MT: My mantra while writing The Book of Salt: Love is love. Desire is desire. Sometimes the worst thing that we as writers and human beings can assume is that “other” people’s love is qualitatively different from our own and thus unknowable or inscrutable. The circumstances and the expression of that love may be different, but the love itself is not. I felt that if I was true to this, then I would be able to create a character with emotional integrity and resonance no matter the gender, sexual orientation, or historical time period.

KR: I have a confession—On a rainy afternoon while at Hedgebrook, I flipped through the journals of prior occupants of Oak cottage and discovered you’d stayed in the same cottage for your writing residency. I picked up Book of Salt and began reading, and came across a passage in which you described the rain falling on the roof—and the synchronicity between the rain falling on the roof of Oak cottage at Hedgebrook and the rain falling on the roof in Paris was undeniable.

 Some writers say they don’t write their physical setting into the novel—others say they have to travel far away to see the places in which they’ve lived. But there—there, I saw Hedgebrook, in real time. Did you write that passage while at Hedgebrook? To what extent does your physical setting seep into your writing?

MT: I think you mean this passage: “I, like all my brothers, was conceived in a downpour. What else was there to do during the rainy season? Hell, I suspect everyone in Saigon was conceived to the sound of water, carousing on the rooftops, slinking down the drainpipes.”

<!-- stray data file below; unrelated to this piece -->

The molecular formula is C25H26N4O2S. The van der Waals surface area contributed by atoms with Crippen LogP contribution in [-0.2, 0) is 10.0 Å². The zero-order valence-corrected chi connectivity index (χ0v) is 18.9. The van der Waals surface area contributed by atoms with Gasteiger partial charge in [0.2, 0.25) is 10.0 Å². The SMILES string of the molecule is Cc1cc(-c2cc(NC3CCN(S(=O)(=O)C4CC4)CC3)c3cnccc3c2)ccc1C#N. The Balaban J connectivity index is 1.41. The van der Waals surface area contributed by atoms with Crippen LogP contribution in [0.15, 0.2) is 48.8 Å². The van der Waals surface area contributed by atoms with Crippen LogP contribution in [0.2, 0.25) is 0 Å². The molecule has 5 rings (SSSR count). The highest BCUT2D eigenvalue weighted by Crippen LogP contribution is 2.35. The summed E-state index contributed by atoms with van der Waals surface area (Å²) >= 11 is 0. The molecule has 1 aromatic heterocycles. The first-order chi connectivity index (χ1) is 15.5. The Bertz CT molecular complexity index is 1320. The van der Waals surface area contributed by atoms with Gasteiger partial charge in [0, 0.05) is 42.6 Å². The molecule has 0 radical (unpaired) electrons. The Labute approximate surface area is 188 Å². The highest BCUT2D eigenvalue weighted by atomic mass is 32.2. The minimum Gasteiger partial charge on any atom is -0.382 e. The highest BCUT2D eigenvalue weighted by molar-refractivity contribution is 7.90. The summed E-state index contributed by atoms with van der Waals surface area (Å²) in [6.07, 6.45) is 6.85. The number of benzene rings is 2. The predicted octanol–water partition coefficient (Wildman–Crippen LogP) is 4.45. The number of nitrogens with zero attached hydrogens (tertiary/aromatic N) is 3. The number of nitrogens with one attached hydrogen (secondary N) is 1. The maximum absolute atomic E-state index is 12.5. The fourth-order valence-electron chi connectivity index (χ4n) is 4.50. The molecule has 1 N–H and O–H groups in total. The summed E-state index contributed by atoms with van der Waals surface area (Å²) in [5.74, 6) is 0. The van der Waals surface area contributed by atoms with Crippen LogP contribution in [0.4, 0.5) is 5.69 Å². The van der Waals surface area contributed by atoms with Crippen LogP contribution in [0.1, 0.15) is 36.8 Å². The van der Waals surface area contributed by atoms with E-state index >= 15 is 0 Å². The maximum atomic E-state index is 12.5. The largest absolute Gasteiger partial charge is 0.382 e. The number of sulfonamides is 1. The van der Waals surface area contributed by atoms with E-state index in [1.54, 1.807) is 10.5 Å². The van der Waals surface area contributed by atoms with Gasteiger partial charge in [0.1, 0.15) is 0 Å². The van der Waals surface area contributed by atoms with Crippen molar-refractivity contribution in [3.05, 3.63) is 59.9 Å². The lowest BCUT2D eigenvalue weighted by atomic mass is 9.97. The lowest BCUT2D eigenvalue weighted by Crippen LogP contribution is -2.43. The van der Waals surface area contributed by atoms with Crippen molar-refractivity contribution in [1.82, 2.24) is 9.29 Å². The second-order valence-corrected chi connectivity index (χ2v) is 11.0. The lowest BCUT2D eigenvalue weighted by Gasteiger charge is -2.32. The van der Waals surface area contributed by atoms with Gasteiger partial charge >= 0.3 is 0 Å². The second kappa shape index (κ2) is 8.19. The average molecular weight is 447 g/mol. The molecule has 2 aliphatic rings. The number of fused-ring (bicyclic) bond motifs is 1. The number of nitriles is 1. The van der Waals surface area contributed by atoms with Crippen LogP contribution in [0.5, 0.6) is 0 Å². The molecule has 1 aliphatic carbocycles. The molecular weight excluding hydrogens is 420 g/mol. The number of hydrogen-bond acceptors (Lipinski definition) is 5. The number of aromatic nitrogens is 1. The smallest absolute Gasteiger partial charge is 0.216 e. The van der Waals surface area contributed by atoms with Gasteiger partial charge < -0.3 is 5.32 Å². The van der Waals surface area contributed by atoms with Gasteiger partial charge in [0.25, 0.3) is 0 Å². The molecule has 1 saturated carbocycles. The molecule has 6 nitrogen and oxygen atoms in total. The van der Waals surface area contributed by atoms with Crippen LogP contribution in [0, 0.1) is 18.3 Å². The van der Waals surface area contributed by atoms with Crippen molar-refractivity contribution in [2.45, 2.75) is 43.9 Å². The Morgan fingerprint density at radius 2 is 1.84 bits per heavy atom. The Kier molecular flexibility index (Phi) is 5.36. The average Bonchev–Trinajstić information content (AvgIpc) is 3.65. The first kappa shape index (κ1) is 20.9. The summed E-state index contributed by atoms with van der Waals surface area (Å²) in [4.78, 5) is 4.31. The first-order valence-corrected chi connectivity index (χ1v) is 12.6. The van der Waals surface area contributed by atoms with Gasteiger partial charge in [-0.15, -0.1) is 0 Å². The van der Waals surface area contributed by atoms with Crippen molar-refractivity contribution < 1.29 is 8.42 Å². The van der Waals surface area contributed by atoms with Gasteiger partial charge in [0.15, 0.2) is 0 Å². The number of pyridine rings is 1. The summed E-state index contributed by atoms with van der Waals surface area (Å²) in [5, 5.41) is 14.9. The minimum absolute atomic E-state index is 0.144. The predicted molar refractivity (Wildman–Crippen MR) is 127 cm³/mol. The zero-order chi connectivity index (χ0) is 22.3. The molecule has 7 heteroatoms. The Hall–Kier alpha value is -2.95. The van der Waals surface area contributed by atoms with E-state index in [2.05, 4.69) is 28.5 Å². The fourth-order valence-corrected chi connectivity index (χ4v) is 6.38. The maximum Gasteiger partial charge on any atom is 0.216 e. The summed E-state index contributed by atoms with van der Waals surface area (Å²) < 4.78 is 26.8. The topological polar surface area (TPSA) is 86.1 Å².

I’m pretty certain that I wrote that during my first residency at Hedgebrook (for three months during the spring of 2000). I’m not sure how not to write my physical setting into my novels. The pervasive rain in Washington state was the rhythm to which I wrote many chapters of Salt, especially the ones about Binh’s mother.

That’s another example of how my physical setting found its way into my narrative. Hedgebrook is a writing residency for women, and three months of talking primarily with women and hearing the stories of their lives and their mother’s and grandmother’s lives made me acutely attuned to the constraints and the acts of rebellion that were nonetheless possible for women throughout history.

Of course, many of these acts of bravery and defiance were not on the public stage but within the domestic space. Binh’s mother to me became one of these rebellious women. She was brave and defiant to have loved the schoolteacher. I’m not sure if I would have written her the same way if I had been writing elsewhere.

KR: Alice B. Toklas’ cookbook was the inspiration for Book of Salt—what was the inspiration for Bitter in the Mouth?

MT: I saw a segment about synesthesia, a neurological condition that causes the mixing of the senses, on a television show. There was an interview with a British man who experienced tastes when he heard or said certain words. That was the seed of Bitter for me. I knew that this condition would allow me to write about food and flavors again, but from an unusual angle.